Product liability is the area of law in which manufacturers, distributors, suppliers, retailers, and others who make products available to the public are held responsible for the injuries those products cause. Although the word "product" has broad connotations, product liability as an area of law is traditionally limited to products in the form of tangible personal property. Michigan law incorporates a significant statutory overlay onto the common law of products liability, and also “caps” an injured person’s rights to recover damages for non-economic injuries, no matter how severe those losses are, unless the injured person can show additional elements of “notice” of the defect or aggravated misconduct by the wrongdoer-product maker above and beyond a showing of negligence.
Hiring an attorney with extensive experience in accidents and insurance can help you deal with the process of your claim and alleviate some of the stress that follows accidents. Click on the links below to learn more about our areas of expertise in accidents and insurance.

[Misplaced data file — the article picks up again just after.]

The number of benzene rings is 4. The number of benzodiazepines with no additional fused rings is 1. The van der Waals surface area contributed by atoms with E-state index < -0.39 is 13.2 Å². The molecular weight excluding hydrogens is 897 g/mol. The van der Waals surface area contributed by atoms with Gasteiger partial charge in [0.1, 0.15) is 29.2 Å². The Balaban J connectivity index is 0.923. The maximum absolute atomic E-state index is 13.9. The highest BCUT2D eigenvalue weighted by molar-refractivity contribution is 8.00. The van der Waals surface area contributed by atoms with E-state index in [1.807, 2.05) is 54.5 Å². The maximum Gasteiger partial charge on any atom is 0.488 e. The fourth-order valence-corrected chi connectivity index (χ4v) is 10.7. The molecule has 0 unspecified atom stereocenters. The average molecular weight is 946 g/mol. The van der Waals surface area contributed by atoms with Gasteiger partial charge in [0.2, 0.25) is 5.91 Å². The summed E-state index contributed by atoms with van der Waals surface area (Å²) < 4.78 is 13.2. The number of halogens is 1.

Another Satisfied Client
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Client Success Story:
Personal Injury and Accident Law – No-Fault Insurance Claims – Automobile and Truck Accidents – Serious Injury and Insurance Claims
A motorist suffered a closed head injury and eye injuries when another car failed to yield and T-boned him, totaling both cars. The insurer for the at-fault driver refused to pay an appropriate settlement and litigation ensued. After the exchange of many documents and depositions of several treating physicians, the insurer finally agreed to pay a fair settlement to the injured man and his family. The firm secured deposition testimony from the eye doctor (ophthalmologist) that established with solid proof that the client had suffered a serious “objectively manifested” injury to his eye. The doctor made clear in his testimony that the eye injury was “objective” and visible with the imaging tools in his medical office. Fortunately, the client was not blinded or cosmetically deformed in the accident, but the doctor’s testimony and technological photographs of the interior of the eye demonstrated the “objective” evidence needed to show the client’s injuries under Michigan law. Michigan No-Fault Insurance Law requires that a claimant demonstrate an “objectively manifested” injury/impairment before recovering for noneconomic damages. See, e.g., MCL 500.3135(1) and (7). The firm was able to satisfy the requirements of the Michigan No-Fault Insurance Law through the doctor’s deposition testimony and photographic imaging.